Jul 18, 2007 · 7:00 PM
This location is no longer available
For July, we are privileged to have Jeff come talk to us about iptables. Come hear an explanation of what you can do with iptables and the commands to do it. Jeff will make you folks get up and physically "walk through" how packets interact with the rules and what happens. So it's certainly not boring (well, at least that's what he assures me):
** ABOUT THE SPEAKER ***
Jeff Jansen has worked for SIL (that's pronounced as letters - S. I. L.) International as a sysadmin since the mid 1990's. Before that he was a campus pastor at two universities in the States. He's been using linux since 1999 when he complained loudly to a former college roommate about all the troubles he was having using Windows 9X Internet Connecting Sharing. His friend sent him a copy of Redhat with the note attached "This will change your life!". His friend was right!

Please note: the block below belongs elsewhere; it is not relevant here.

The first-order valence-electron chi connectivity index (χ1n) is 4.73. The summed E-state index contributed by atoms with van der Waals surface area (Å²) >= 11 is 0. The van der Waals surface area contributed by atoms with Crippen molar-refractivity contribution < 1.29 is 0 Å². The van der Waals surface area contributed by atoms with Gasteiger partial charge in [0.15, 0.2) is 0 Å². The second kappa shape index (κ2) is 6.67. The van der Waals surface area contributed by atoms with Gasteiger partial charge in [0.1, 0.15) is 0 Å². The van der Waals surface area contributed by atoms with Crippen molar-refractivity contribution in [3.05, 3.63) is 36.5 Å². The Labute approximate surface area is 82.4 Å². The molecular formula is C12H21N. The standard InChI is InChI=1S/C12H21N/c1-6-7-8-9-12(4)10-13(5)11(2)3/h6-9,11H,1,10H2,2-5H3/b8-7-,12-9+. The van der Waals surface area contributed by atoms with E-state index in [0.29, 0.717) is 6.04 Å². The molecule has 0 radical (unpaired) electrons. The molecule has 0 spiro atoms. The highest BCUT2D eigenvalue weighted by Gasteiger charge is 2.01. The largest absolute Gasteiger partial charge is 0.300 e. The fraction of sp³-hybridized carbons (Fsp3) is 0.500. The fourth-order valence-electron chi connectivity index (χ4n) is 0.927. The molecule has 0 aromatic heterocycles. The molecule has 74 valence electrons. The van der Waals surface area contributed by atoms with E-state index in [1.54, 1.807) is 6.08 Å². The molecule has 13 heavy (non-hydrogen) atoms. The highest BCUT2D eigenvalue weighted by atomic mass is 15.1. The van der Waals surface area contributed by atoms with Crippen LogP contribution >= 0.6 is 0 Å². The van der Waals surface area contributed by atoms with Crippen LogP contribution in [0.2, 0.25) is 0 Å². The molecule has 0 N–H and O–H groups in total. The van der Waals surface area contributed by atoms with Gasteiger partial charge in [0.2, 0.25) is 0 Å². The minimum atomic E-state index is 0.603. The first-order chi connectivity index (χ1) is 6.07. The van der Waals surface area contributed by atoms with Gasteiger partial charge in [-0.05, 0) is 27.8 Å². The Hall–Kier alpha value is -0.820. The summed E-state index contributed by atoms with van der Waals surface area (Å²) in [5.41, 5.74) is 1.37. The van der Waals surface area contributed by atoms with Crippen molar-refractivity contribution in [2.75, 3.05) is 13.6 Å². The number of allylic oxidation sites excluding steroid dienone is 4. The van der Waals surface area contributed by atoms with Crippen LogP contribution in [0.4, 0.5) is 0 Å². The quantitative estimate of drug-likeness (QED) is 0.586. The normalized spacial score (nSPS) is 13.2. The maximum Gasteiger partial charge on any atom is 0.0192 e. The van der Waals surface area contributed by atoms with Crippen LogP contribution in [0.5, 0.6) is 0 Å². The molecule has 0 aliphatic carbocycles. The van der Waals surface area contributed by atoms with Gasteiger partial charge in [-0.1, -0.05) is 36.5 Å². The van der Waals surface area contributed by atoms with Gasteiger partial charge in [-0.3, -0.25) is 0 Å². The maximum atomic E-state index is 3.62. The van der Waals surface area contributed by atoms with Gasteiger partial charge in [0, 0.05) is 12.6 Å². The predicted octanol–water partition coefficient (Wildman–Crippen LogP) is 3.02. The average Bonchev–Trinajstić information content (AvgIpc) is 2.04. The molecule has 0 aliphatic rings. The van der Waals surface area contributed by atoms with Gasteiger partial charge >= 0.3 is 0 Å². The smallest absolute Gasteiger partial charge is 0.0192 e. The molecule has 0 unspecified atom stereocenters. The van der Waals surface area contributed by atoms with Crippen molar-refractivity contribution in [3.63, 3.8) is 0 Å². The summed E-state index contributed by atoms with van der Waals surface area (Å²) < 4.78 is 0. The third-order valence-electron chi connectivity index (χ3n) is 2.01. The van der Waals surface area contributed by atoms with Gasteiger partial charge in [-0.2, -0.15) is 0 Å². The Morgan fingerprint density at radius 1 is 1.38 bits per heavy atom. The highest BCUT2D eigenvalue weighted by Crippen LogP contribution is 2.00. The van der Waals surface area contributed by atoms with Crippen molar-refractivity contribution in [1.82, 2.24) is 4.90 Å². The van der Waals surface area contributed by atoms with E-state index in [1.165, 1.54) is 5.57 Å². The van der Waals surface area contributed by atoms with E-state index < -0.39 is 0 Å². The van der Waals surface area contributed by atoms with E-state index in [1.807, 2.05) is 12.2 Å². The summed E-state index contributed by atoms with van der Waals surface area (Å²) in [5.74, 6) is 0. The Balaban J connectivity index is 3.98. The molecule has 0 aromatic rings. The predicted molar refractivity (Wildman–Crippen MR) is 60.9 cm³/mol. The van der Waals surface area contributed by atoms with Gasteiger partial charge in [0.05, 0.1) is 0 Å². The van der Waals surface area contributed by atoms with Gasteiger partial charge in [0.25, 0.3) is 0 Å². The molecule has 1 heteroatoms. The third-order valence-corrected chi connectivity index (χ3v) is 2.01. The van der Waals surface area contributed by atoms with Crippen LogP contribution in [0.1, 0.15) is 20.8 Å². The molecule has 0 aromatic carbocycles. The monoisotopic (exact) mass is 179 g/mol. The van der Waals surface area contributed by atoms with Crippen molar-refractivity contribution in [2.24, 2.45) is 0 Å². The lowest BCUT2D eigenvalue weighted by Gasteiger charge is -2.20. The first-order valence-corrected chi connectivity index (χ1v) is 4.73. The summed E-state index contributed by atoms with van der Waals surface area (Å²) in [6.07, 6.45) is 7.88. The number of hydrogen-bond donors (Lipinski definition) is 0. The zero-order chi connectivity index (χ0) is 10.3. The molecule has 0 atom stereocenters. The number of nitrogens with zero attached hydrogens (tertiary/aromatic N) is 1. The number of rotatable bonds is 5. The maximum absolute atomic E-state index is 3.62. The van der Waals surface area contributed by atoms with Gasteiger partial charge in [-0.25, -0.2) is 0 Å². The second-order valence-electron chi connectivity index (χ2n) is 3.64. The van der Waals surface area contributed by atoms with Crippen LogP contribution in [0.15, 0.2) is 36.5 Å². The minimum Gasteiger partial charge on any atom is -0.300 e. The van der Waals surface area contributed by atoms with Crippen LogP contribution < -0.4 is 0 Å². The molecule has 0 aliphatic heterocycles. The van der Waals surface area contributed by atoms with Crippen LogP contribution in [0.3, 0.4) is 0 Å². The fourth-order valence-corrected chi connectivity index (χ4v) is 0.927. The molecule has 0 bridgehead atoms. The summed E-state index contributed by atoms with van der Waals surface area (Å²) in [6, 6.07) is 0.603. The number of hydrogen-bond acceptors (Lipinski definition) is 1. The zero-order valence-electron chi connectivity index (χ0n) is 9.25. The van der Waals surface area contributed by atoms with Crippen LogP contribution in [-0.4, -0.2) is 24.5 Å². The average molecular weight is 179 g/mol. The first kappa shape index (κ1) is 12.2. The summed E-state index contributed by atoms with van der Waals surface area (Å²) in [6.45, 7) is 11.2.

He and his family (wife Elizabeth and 2 boys, plus a baby girl as of June 18!) spent the last 10 years with SIL in West Africa and just arrived in Singapore this year. He's been exclusively a linux sysdamin since 2002 when a civil war forced him and his coworkers to evacuate their homes and the SIL office, leaving the computers running behind them. The windows machines didn't last long. The linux server only died when the roof caved in on it (which did eventually happen).
** ABOUT HIS TALK ***
iptables' is the linux firewall tool in the 2.4 and 2.6 kernel. It's incredibly powerful, but that power comes with a dizzying array of options and somewhat confusing syntax. We'll take a general look at some of the more common things you can do with it (stateful packet inspection, use NAT to connect an internal network to the internet, routing control, etc.) as well as look at the iptables commands you use to actually do these things. In the end you should be able to use the iptables command line to write your own general firewall as well understand )at least somewhat) what's going on when you read someone else's iptables firewall.